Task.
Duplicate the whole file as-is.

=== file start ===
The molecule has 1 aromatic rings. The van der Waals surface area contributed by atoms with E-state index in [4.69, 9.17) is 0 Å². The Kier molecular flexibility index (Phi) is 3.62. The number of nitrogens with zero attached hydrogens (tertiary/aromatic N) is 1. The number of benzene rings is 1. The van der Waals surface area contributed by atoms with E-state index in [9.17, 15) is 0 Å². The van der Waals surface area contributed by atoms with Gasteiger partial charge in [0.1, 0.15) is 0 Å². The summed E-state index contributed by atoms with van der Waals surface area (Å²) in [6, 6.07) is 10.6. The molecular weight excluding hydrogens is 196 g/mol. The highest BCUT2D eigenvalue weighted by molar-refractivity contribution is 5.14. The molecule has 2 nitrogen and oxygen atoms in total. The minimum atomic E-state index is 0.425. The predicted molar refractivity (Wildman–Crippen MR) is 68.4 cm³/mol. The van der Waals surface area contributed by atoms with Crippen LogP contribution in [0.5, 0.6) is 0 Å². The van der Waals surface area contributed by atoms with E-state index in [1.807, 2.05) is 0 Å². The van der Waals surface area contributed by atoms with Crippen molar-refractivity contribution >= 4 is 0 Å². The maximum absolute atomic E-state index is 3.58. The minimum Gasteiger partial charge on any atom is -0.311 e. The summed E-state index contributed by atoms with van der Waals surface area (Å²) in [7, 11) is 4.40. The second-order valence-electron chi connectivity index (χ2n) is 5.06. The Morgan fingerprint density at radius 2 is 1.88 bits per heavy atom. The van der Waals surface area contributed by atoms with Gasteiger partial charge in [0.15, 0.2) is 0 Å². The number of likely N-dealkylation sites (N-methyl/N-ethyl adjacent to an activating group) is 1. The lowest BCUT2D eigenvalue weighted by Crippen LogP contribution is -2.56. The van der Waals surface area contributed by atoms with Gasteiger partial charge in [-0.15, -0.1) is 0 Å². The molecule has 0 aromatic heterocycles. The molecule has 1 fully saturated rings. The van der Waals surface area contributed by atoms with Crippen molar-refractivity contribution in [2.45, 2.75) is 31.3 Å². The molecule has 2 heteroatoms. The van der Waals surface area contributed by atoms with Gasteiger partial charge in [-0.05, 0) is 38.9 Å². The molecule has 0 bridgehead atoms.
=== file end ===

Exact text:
The molecule has 1 aromatic rings. The van der Waals surface area contributed by atoms with E-state index in [4.69, 9.17) is 0 Å². The Kier molecular flexibility index (Phi) is 3.62. The number of nitrogens with zero attached hydrogens (tertiary/aromatic N) is 1. The number of benzene rings is 1. The van der Waals surface area contributed by atoms with E-state index in [9.17, 15) is 0 Å². The van der Waals surface area contributed by atoms with Gasteiger partial charge in [0.1, 0.15) is 0 Å². The summed E-state index contributed by atoms with van der Waals surface area (Å²) in [6, 6.07) is 10.6. The molecular weight excluding hydrogens is 196 g/mol. The highest BCUT2D eigenvalue weighted by molar-refractivity contribution is 5.14. The molecule has 2 nitrogen and oxygen atoms in total. The minimum atomic E-state index is 0.425. The predicted molar refractivity (Wildman–Crippen MR) is 68.4 cm³/mol. The van der Waals surface area contributed by atoms with Crippen LogP contribution in [0.5, 0.6) is 0 Å². The van der Waals surface area contributed by atoms with E-state index in [1.807, 2.05) is 0 Å². The van der Waals surface area contributed by atoms with Crippen molar-refractivity contribution >= 4 is 0 Å². The maximum absolute atomic E-state index is 3.58. The minimum Gasteiger partial charge on any atom is -0.311 e. The summed E-state index contributed by atoms with van der Waals surface area (Å²) in [7, 11) is 4.40. The second-order valence-electron chi connectivity index (χ2n) is 5.06. The Morgan fingerprint density at radius 2 is 1.88 bits per heavy atom. The van der Waals surface area contributed by atoms with Gasteiger partial charge in [0.15, 0.2) is 0 Å². The number of likely N-dealkylation sites (N-methyl/N-ethyl adjacent to an activating group) is 1. The lowest BCUT2D eigenvalue weighted by Crippen LogP contribution is -2.56. The van der Waals surface area contributed by atoms with Gasteiger partial charge in [-0.15, -0.1) is 0 Å². The molecule has 0 aromatic heterocycles. The molecule has 1 fully saturated rings. The van der Waals surface area contributed by atoms with Crippen molar-refractivity contribution in [2.45, 2.75) is 31.3 Å². The molecule has 2 heteroatoms. The van der Waals surface area contributed by atoms with Gasteiger partial charge in [-0.05, 0) is 38.9 Å². The molecule has 0 bridgehead atoms.